School of Biological and Chemical Sciences

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John Vincent


PhD student



Project title: The genetics of cognitive biases in the development and treatment of psychiatric disorders

Summary: Both genes and the environment influence the development and treatment of psychiatric disorders. Gene-environment interaction (GxE) studies suggest that genetic variants moderate the effects of negative and positive environments on psychopathology (Belsky and Pluess 2009). These same variants may also be important predictors of response to psychological treatments (Keers, Coleman et al. 2016). However, Little is known about the mechanisms underlying these associations. It has been suggested that genetic variants increase sensitivity to the environment through cognitive biases, such as an increased attention towards emotional stimuli (Fox, Zougkou et al. 2011, Pergamin-Hight, Bakermans-Kranenburg et al. 2012). Nevertheless, this hypothesis has only been tested in a select few candidate genes, and is yet to be explored using genome-wide data.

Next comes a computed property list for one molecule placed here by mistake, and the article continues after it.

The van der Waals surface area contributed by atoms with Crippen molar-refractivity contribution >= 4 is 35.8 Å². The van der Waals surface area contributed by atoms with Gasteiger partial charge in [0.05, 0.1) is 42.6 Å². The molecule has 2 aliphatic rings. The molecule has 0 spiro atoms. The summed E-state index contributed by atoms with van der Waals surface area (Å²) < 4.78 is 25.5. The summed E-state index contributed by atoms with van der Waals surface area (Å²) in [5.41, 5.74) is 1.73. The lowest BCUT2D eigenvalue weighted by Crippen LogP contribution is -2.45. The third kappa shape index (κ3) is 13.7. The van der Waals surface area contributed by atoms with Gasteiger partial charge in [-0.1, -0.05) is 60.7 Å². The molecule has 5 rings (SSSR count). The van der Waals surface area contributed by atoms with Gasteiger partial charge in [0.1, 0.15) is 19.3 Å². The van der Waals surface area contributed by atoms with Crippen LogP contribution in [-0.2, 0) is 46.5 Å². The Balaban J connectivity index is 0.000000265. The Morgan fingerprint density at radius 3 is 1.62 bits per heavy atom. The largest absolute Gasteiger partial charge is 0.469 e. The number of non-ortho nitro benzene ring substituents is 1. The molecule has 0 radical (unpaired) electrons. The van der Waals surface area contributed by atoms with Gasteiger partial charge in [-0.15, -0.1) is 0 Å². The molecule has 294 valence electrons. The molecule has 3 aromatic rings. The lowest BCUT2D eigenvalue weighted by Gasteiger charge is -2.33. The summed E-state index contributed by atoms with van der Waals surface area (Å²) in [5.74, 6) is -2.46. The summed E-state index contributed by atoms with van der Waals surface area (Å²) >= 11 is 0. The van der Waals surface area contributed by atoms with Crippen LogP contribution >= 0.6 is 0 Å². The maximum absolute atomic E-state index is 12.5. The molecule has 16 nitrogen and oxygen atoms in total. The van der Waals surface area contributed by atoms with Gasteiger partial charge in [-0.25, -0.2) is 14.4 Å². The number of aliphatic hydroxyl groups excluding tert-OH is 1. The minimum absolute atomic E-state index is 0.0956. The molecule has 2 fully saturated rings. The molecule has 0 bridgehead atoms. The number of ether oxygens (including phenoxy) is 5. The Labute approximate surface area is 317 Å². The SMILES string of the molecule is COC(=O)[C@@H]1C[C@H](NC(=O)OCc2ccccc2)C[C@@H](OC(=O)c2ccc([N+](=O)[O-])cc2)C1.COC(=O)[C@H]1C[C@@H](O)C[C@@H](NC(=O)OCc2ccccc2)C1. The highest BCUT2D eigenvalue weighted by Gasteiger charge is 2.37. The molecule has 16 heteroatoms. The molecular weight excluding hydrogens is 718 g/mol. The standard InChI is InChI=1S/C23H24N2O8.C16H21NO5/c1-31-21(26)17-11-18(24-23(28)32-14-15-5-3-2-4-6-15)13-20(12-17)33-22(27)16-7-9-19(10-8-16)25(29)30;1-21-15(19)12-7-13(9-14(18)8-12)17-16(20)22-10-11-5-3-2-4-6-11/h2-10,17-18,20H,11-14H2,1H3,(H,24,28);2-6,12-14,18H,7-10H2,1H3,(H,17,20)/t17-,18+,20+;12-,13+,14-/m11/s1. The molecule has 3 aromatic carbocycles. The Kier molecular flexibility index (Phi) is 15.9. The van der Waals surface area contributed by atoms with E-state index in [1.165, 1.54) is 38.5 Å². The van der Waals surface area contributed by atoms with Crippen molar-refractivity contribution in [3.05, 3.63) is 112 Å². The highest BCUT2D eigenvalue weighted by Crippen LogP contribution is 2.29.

The broad aims of the project are 1) to use whole-genome data to understand the relationship between cognitive biases and psychiatric disorders and 2) investigate whether genes implicated in cognitive biases moderate the effects of the environment on the development of psychiatric illnesses and response to psychological interventions.




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